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Manuscript Submission Deadline 01 December 2022
Manuscript Extension Submission Deadline 31 December 2022

Respiratory diseases in livestock (horses, pigs, cattle, sheep and goats) are a health and welfare concerns, and an economic loss for animal industry worldwide. Morbidity and mortality vary enormously depending on the management, applied prophylaxis measures, and involved pathogens, with higher percentages ...

Respiratory diseases in livestock (horses, pigs, cattle, sheep and goats) are a health and welfare concerns, and an economic loss for animal industry worldwide. Morbidity and mortality vary enormously depending on the management, applied prophylaxis measures, and involved pathogens, with higher percentages when both viral and bacteria are simultaneously involved. However, predisposing factors play a decisive role in the development of the disease: husbandry practices, weaning, long-distance transport, stocking density, environmental factors and commingling with animals from other sources are considered major risk factors favoring the proliferation of saprophytic and pathogenic microorganisms resulting in respiratory syndromes and pneumonia.

The main pathogens associated with respiratory diseases and with an increased incidence of respiratory distress are herpesvirus, coronavirus, pestivirus, parainfluenzavirus, orthopneumovirus, adenovirus, Mycoplasma spp, Pasteurella spp. As known, viral infection interferes with the mucociliary clearance of the respiratory tract and dysregulates the tracheal antimicrobial peptides of the innate respiratory defenses of the host. However, recent studies speculate that the role of viral infections as the starting point for BRD on which secondary opportunistic bacteria enter was a simplistic view of the pathogenesis of the disease; meanwhile, the primary role of some pathogens rarely detected in the past and generally considered of minor importance, was identified to elicit the disease. The potential pathogenetic role for these minor pathogens and the high frequency with which co-infections occur make BRD a complex disease difficult to control. Mass administration of long-acting antibiotics and vaccine prophylaxis against major pathogens are highly effective in counteracting infections after feedlot placement through both reductions of pathogen colonization and weakening of disease evolution.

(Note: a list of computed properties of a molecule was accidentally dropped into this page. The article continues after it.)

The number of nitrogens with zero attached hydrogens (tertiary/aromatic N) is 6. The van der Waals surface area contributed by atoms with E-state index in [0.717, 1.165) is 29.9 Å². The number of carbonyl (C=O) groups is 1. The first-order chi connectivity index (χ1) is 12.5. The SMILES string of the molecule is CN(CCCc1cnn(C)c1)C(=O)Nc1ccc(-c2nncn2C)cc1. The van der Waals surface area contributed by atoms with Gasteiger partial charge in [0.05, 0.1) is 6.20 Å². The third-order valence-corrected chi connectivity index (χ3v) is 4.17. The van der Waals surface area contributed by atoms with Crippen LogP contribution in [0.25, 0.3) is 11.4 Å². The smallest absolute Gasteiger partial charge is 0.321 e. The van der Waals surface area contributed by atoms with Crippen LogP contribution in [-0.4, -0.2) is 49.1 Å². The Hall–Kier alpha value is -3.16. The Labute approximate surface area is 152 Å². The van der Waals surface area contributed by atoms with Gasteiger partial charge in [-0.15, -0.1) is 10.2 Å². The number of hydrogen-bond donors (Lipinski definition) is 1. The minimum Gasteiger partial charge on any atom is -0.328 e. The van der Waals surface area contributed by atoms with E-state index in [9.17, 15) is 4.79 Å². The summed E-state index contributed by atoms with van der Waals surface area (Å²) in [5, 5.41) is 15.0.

In particular, antimicrobial metaphylaxis commonly used upon feedlot arrival, reduces morbidity and mortality. However, this mass administration of antibiotics dramatically contributes to the development of antibiotic resistance (AMR) in humans and animals, one of the major global health threats, and new management strategies both to improve and to minimize the use of antibiotics and the spread of AMR/AMR genes are required.

To better clarify the pathogenetic mechanisms involved in respiratory disease development and to better understand the most important aspects related to their control while spearing the risk of AMR development, experimental prospective, retrospective studies, as well as critical reviews concerning the correct management of cattle, are welcome in this issue.

A multidisciplinary approach is required in line with the multifactorial aetiology of the syndrome. Scientific aspects related to the management of transport and breeding, as well as immunopathological and aetiological implications, epidemiologic and risk factors, AMR control, new technologies for the diagnosis, prophylaxis measures to counteract the infection will be the primary aims of this Research Topic.

Keywords: livestock, respiratory diseases, welfare, management, prophylaxis


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